Blog Archives

Yes, A Promise in Defiance is a Bit of a Tear-Jerker but…

2016-04-12 13.52.58 I wrote A Promise in Defiance (which is on sale right now for only .99–regularly $4.49) with one scene in mind–the main character dying in the street. And I find it really interesting how the Holy Spirit led the whole book to that moment! I mean, it just worked out perfectly. And while the story wraps up with hope and redemption, I like how I left a few characters with some unanswered questions–meaning, waiting to hear from God on some issues, because, as it turns out, by popular demand, there is a Book 4.

In honor of A Promise in Defiance being on sale today, I thought I’d share a snippet of one of my favorite scenes with you. It’s hard to do, b/c there are so many plot twists in A Promise, it’s difficult to avoid SPOILERS! But here ya go:

* * *

Leaning on the bar, Delilah listened for a moment to the sounds that had played in the background of most of her life: men muttering, laughing, cursing; the slap of cards and the triumphant cry over a winning hand; the jangle of chips being dragged across the felt; a tinny piano belting out a lively tune. Beneath it all, the sultry voices of her girls issuing their siren’s call.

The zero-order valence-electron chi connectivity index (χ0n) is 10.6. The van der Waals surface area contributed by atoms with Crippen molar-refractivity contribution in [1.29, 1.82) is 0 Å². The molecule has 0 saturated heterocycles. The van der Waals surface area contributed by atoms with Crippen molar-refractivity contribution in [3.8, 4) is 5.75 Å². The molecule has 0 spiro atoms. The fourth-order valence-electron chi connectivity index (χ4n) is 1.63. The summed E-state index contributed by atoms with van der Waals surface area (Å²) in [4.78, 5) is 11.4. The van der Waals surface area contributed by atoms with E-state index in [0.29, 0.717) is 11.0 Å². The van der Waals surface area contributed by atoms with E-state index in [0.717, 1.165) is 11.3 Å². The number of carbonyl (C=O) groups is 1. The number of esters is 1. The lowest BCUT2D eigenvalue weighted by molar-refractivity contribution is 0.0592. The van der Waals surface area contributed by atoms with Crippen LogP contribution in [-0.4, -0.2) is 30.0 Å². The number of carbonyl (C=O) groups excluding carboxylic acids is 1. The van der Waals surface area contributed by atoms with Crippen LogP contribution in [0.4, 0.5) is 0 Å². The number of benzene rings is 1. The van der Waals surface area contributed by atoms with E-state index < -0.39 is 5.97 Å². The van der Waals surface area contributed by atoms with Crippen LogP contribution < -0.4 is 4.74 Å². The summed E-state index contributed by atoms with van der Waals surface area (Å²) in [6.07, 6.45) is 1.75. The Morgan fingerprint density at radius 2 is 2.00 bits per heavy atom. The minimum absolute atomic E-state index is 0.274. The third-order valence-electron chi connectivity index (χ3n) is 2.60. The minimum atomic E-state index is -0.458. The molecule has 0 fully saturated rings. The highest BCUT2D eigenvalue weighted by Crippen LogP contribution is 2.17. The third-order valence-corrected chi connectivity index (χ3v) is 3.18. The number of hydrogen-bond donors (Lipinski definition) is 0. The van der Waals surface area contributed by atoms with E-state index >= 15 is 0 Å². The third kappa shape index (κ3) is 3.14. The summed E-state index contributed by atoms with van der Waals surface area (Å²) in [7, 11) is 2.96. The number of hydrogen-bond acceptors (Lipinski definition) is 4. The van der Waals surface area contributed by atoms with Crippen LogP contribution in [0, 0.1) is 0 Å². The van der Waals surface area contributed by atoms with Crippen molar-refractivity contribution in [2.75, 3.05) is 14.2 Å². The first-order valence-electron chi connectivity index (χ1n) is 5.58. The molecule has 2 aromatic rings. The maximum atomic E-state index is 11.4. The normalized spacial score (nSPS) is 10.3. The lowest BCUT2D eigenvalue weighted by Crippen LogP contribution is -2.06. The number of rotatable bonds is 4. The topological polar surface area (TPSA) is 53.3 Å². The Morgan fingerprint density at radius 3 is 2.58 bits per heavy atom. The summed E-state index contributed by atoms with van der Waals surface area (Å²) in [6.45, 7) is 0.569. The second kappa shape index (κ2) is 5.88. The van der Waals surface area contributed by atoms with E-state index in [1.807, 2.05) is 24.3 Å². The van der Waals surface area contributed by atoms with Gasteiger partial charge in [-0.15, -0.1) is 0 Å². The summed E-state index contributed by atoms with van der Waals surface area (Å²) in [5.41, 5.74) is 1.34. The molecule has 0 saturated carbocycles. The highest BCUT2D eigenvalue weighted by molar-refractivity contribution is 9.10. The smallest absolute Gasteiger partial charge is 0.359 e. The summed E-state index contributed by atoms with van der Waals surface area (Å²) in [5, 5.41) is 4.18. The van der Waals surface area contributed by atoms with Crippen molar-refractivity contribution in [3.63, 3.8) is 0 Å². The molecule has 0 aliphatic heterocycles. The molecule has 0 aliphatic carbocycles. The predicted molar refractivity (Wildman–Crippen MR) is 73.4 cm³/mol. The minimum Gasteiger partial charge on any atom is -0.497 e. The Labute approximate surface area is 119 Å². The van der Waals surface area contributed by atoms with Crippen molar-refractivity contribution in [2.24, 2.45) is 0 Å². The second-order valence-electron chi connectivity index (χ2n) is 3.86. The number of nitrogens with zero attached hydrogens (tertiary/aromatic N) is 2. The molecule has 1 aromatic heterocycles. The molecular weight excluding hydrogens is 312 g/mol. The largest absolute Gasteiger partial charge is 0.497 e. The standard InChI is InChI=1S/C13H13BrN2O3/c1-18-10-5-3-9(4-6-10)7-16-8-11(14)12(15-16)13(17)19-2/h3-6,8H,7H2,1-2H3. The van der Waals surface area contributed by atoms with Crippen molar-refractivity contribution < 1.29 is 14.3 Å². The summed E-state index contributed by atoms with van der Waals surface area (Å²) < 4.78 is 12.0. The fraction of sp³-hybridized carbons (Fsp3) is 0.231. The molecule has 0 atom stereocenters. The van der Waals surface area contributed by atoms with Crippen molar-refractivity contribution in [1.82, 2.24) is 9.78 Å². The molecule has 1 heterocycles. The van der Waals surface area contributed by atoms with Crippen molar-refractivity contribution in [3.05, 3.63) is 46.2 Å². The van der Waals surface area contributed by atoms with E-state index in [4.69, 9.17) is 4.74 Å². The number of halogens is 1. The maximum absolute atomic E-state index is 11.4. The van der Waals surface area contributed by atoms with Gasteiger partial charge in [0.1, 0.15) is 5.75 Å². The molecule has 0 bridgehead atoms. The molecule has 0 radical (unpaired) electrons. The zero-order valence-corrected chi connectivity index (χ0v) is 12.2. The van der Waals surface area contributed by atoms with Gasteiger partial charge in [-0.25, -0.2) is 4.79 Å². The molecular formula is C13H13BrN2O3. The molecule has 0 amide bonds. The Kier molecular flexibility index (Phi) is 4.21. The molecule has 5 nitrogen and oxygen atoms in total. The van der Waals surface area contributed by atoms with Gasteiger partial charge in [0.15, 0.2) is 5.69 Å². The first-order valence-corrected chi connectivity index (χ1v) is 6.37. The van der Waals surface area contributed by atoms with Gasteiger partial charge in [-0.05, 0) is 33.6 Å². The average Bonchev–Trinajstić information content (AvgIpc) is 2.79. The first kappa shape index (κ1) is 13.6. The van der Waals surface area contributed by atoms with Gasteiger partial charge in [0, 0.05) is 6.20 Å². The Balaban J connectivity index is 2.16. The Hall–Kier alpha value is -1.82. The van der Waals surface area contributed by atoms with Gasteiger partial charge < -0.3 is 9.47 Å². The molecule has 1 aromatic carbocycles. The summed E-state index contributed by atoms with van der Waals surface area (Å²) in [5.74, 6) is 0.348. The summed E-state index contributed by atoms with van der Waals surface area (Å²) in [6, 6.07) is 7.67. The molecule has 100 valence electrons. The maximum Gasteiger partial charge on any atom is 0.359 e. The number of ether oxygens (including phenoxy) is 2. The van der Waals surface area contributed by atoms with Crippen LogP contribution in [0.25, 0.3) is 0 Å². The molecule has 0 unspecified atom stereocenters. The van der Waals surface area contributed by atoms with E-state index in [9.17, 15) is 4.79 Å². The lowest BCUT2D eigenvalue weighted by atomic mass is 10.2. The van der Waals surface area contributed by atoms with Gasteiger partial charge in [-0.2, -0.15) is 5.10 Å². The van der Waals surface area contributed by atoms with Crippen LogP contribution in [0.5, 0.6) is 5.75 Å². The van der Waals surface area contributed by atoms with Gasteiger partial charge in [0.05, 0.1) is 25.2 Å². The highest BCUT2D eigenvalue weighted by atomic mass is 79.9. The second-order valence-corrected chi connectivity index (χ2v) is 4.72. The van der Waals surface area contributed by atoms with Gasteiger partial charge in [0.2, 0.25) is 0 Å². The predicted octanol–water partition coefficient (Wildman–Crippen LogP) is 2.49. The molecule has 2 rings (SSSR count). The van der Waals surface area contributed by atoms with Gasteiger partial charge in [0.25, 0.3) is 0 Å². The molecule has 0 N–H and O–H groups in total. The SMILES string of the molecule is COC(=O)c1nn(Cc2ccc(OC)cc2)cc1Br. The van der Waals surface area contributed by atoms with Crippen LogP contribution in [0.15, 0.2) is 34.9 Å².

Only the saloon of The Crystal Chandelier was open. The theater was still a week away from its first show. The men didn’t mind too much. From the moment she had flung open her doors, the crowd had been steady and strong. The girls in their cribs were producing well. She flipped through the papers in front of her, covered in names and numbers, tallies at the bottom. Yes, they were turning a nice profit.

The upstairs girls here in the saloon would begin receiving callers Saturday night. The Celestial Flowers, however, were destined for her auction. In the meantime, all these little ladies were working the floor, advertising their potential, but serving drinks only. The tease never failed to have the men queuing up for opening night.

“What’s the matter, Big Jim? You look a little down.”

Delilah didn’t look over at Mary Jean addressing a customer, but the softness in the girl’s voice intrigued her, and she continued listening.

“Ah, I ain’t down.”

From the corner of her eye, Delilah saw the big man in a sheepskin vest drop his two bits on the counter.

“I was thinkin’ about that Preacher.”

Mary Jean poured Big Jim a shot and took his money. “Thinkin’ ’bout what?”